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Matthew 5:1-20

May 21, 2011

–Although both Luke 6 and Matthew 5 have the Beatitudes addressed to Jesus’ disciples, Luke 6 says Jesus said the Beatitudes in a “level place”; Matthew 5 says “on the mountain” (which mountain?). They could have been said twice, of course, but since they were said to the disciples, such a similar message might not have to be said to the same group of people.  However, since “disciples” are a larger group than the apostles, who were “full-time” disciples”, perhaps mostly the same individuals didn’t make up the disciples in each case.  

–Salvation by works seems to be approved by Matthew 5. It doesn’t say that only the merciful, the peacemakers, the poor in spirit, etc., will have the kingdom of heaven, but that it can be obtained in any other way than faith alone goes a long way to undermine the doctrine.

–That the breakers of one of the least commandments in the law are even going to be in the kingdom of heaven is surprising. However, these people are only given the status of “least in the kingdom.” This is actually a position “greater” than John the Baptist, according to Matthew 11:11. I suppose then that breakers of the greatest commandments in the law would not be allowed into the kingdom.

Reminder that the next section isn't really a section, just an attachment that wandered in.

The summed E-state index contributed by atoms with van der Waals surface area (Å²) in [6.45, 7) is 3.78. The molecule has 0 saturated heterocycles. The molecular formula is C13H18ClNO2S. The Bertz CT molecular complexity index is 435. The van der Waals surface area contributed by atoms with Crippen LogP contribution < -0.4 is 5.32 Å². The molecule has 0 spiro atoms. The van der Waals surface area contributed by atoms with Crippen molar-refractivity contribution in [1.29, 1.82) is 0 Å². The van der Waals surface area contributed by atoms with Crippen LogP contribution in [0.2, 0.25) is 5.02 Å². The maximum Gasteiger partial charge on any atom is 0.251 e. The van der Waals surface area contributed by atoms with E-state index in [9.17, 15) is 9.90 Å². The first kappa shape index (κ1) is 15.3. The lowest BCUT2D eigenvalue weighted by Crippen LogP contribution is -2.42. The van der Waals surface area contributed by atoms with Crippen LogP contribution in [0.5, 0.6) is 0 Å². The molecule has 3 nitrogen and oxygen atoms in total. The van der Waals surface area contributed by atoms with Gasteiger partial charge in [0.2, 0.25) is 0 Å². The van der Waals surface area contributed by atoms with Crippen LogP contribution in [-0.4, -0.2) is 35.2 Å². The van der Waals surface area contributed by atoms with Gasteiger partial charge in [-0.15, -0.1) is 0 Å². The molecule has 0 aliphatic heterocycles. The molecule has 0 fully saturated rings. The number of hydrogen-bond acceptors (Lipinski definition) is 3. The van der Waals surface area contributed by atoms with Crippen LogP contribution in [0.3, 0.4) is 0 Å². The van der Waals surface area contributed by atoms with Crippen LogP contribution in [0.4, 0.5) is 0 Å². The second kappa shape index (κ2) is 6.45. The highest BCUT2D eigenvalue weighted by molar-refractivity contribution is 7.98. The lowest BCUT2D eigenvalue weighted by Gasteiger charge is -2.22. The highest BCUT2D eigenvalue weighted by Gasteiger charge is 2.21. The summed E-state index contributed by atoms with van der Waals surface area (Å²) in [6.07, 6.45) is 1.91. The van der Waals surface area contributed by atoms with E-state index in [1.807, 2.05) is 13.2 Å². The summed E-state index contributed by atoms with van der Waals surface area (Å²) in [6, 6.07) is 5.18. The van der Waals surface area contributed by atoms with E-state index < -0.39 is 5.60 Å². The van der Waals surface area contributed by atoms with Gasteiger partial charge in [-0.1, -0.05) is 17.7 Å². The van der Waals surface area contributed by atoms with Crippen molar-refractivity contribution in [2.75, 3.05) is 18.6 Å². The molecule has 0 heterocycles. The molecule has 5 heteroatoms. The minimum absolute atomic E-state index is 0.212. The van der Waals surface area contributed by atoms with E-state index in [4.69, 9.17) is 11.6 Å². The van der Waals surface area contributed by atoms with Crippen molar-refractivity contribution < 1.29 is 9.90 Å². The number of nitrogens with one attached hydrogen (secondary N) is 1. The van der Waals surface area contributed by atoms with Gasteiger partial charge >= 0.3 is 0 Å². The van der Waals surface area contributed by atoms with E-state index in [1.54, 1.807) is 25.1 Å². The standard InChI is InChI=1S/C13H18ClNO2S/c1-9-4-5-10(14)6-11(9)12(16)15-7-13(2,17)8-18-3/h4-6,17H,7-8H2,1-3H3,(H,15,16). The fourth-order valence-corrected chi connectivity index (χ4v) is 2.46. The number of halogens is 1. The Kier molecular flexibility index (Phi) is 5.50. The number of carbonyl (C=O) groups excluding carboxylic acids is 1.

–Verse 20 would mean that salvation by works is also very hard to come by. Christian theology, though, allows for people to obtain perfect righteousness from Jesus Christ. Therefore, this chapter might not be presenting salvation by works as actually feasible.

–If the breakers of the greatest commandments would not be allowed into the kingdom of heaven, that would include just about everyone. Maybe it wouldn’t be a problem for Jews of the time to love God with all their hearts, souls, and minds (Matt. 22:36-37), but for everyone else it probably would have been. And then the second greatest commandment is to love your neighbor as yourself (Matt. 22:39). I think just about everyone would cross that commandment.

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